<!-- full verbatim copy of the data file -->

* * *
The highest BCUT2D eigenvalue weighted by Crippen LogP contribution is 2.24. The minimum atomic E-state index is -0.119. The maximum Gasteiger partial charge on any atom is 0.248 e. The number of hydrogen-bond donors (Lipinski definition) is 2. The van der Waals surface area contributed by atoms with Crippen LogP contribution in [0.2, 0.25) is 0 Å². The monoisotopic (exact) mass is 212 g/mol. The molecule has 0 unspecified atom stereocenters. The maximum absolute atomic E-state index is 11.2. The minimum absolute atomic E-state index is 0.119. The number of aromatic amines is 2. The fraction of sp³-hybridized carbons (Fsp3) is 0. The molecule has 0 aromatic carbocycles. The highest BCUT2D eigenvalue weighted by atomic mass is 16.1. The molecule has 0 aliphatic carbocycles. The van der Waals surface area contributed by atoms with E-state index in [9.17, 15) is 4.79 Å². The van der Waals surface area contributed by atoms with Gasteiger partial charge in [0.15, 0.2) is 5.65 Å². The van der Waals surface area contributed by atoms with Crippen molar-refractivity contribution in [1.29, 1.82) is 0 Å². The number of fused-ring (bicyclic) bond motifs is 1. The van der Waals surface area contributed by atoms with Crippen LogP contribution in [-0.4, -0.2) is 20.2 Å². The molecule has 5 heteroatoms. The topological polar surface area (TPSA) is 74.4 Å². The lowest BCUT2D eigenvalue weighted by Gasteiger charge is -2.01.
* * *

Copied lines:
The highest BCUT2D eigenvalue weighted by Crippen LogP contribution is 2.24. The minimum atomic E-state index is -0.119. The maximum Gasteiger partial charge on any atom is 0.248 e. The number of hydrogen-bond donors (Lipinski definition) is 2. The van der Waals surface area contributed by atoms with Crippen LogP contribution in [0.2, 0.25) is 0 Å². The monoisotopic (exact) mass is 212 g/mol. The molecule has 0 unspecified atom stereocenters. The maximum absolute atomic E-state index is 11.2. The minimum absolute atomic E-state index is 0.119. The number of aromatic amines is 2. The fraction of sp³-hybridized carbons (Fsp3) is 0. The molecule has 0 aromatic carbocycles. The highest BCUT2D eigenvalue weighted by atomic mass is 16.1. The molecule has 0 aliphatic carbocycles. The van der Waals surface area contributed by atoms with E-state index in [9.17, 15) is 4.79 Å². The van der Waals surface area contributed by atoms with Gasteiger partial charge in [0.15, 0.2) is 5.65 Å². The van der Waals surface area contributed by atoms with Crippen molar-refractivity contribution in [1.29, 1.82) is 0 Å². The number of fused-ring (bicyclic) bond motifs is 1. The van der Waals surface area contributed by atoms with Crippen LogP contribution in [-0.4, -0.2) is 20.2 Å². The molecule has 5 heteroatoms. The topological polar surface area (TPSA) is 74.4 Å². The lowest BCUT2D eigenvalue weighted by Gasteiger charge is -2.01.